I haven't spotted the RHS Garden - Wisley blog before - that's new to me. They explain in Painting with Apples how they produced the splendid garden mural which I photographed. It's produced entirely from different varieties of apples. Note the age of the designer!
This week the Fruit Department are painting…. with apples. For the last few years we’ve held a competition with schools to come up with a design that can be ‘painted’ using the restricted colour palette of apples. I’m always amazed by the imagination of children and the astonishing variety of ideas they come up with. This year’s winning design of a tractor is by 8 year old Jodie Francis from St Barnabas School, Market Lavington, near Devizes in Wiltshire.
RHS Garden Wisley - Painting with Apples

Sunday, October 21, 2007

Lunch at the National Dining Rooms - and sketching at the National Gallery

Eton Mess at the National Dining Rooms
11" x 8", pencil and coloured pencil in Daler Rowney sketchbook

copyright Katherine Tyrrell

On Wednesday last week, after my Diversity of Drawing Lecture by Prof. Petherbridge at the National Gallery, I took the lift upstairs and had lunch at the National Dining Rooms. This was purely in the interests of seeing what the vantage point was like for sketching Trafalgar Square and also as a possible venue for meeting people for a Christmas meal. Naturally I had to eat as well........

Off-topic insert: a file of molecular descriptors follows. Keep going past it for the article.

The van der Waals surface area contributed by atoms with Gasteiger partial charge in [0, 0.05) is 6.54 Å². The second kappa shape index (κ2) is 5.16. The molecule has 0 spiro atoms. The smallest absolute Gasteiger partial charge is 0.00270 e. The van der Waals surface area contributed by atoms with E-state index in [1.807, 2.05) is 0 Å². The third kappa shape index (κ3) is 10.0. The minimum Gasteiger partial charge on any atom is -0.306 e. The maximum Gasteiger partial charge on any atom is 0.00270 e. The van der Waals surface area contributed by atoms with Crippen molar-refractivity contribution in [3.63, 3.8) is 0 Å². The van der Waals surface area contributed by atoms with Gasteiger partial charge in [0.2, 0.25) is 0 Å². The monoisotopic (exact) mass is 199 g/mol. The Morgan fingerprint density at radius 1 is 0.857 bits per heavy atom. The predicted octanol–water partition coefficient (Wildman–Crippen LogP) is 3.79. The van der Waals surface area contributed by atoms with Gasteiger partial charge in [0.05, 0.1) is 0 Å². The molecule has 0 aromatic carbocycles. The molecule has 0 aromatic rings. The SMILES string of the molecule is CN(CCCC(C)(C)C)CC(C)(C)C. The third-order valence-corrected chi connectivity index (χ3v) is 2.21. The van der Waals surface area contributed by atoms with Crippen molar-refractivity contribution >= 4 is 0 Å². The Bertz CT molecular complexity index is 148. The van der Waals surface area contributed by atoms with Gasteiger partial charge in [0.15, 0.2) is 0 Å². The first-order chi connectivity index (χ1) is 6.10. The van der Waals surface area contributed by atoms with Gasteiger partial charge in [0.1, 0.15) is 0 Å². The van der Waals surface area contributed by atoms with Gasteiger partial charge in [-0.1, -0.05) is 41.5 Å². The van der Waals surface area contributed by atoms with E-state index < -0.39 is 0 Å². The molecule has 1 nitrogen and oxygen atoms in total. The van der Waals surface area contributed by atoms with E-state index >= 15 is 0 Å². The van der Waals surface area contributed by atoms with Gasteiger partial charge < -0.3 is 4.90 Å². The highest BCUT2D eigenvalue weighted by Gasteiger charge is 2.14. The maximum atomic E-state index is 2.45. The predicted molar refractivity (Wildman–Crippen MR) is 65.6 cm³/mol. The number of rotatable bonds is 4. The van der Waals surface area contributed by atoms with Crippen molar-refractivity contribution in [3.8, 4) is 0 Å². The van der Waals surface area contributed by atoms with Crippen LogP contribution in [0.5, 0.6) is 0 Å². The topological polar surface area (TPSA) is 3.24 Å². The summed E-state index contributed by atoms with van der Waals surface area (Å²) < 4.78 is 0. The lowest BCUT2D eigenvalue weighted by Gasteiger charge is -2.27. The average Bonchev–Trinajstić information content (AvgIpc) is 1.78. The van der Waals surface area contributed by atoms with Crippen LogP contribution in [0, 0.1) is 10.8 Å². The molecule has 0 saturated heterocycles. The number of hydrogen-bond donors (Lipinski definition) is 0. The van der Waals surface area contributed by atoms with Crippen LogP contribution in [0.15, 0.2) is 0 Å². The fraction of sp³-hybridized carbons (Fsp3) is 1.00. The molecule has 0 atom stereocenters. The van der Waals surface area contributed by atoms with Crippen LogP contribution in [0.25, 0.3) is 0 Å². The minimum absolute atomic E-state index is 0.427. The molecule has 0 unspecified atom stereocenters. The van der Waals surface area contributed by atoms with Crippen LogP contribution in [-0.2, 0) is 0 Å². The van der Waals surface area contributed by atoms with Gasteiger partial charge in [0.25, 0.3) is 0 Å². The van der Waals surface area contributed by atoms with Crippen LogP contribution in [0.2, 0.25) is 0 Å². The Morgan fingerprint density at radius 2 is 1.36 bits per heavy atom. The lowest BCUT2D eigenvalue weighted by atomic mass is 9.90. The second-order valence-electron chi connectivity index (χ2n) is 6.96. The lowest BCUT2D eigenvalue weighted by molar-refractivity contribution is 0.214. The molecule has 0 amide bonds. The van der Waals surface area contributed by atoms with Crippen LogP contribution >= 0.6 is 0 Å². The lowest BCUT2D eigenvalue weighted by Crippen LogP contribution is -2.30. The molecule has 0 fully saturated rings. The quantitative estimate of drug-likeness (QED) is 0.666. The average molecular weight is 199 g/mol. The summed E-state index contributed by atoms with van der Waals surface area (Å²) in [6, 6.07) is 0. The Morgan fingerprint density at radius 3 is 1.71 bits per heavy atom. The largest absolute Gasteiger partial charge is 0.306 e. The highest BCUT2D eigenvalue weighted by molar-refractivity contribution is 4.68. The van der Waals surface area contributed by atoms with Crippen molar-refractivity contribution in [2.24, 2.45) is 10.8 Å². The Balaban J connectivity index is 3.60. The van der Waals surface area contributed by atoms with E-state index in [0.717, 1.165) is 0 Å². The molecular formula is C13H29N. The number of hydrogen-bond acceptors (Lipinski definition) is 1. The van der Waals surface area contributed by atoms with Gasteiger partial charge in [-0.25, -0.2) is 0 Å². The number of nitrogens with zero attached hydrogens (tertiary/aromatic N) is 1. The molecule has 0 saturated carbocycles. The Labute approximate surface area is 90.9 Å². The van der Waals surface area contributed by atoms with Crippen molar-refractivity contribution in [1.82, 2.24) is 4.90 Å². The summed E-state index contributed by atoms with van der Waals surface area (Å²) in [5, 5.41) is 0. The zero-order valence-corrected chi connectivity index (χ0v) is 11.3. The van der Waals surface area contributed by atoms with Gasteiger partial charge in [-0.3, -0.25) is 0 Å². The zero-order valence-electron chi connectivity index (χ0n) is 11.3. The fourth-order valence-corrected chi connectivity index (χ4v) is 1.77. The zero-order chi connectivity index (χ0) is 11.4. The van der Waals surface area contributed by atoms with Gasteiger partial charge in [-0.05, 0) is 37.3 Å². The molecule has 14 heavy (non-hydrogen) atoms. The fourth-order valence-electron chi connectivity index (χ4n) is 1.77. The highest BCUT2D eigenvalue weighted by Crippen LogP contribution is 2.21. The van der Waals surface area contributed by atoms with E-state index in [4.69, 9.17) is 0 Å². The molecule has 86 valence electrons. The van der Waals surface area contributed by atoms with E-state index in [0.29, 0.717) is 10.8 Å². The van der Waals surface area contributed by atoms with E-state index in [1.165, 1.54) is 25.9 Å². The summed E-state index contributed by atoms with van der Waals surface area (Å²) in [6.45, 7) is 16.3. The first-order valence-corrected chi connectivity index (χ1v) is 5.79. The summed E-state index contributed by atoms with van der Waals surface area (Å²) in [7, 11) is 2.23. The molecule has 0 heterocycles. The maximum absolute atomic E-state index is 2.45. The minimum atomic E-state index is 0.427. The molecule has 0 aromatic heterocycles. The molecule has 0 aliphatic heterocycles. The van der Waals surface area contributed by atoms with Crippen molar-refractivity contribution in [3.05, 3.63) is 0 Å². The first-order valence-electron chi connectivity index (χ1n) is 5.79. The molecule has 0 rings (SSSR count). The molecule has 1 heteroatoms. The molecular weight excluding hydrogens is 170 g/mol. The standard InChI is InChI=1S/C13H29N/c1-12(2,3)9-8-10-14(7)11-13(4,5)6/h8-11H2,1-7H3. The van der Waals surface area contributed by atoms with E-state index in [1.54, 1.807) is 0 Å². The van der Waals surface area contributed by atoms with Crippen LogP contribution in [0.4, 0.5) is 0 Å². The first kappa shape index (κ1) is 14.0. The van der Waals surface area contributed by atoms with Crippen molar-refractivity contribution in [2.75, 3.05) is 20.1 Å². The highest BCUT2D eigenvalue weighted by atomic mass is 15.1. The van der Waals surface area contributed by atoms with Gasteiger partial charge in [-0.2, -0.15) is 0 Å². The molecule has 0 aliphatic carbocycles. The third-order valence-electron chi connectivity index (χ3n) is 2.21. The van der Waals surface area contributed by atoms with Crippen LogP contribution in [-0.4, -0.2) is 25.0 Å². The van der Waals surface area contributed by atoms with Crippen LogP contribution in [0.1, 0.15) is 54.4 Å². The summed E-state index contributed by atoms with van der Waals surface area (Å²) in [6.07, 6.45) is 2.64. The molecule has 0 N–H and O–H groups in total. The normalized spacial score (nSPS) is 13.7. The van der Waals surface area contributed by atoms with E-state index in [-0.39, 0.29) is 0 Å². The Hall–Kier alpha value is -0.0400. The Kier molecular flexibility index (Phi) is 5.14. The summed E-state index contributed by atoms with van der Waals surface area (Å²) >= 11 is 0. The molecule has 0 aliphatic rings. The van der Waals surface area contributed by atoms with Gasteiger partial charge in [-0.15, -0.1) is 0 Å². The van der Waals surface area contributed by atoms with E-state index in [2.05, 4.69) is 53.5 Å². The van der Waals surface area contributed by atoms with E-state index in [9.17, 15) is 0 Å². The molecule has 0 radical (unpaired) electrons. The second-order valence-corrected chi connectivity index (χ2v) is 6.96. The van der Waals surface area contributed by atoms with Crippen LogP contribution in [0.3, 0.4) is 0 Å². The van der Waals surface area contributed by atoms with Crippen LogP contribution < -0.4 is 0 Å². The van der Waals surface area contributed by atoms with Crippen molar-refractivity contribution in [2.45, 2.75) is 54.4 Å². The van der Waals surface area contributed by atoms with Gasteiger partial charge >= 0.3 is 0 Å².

Above is my sketch of Eton Mess - a strawberries, cream and meringue confection. Wikipedia provides a recipe but for Delia lovers this is Delia's version. For those who love looking at the menus here's the core menu - to which daily dishes are added. I also had the scrummy chicken liver pate and halibut with creamed spinach - which has made me just think it wasn't maybe the most calorie conscious meal I've had recently - but I enjoyed it very much nevertheless! ;) The National Dining Rooms recently won the 'Best British Restaurant' category in the Time Out Eating and Drinking Guide and you can read The National Dining Rooms write-up here.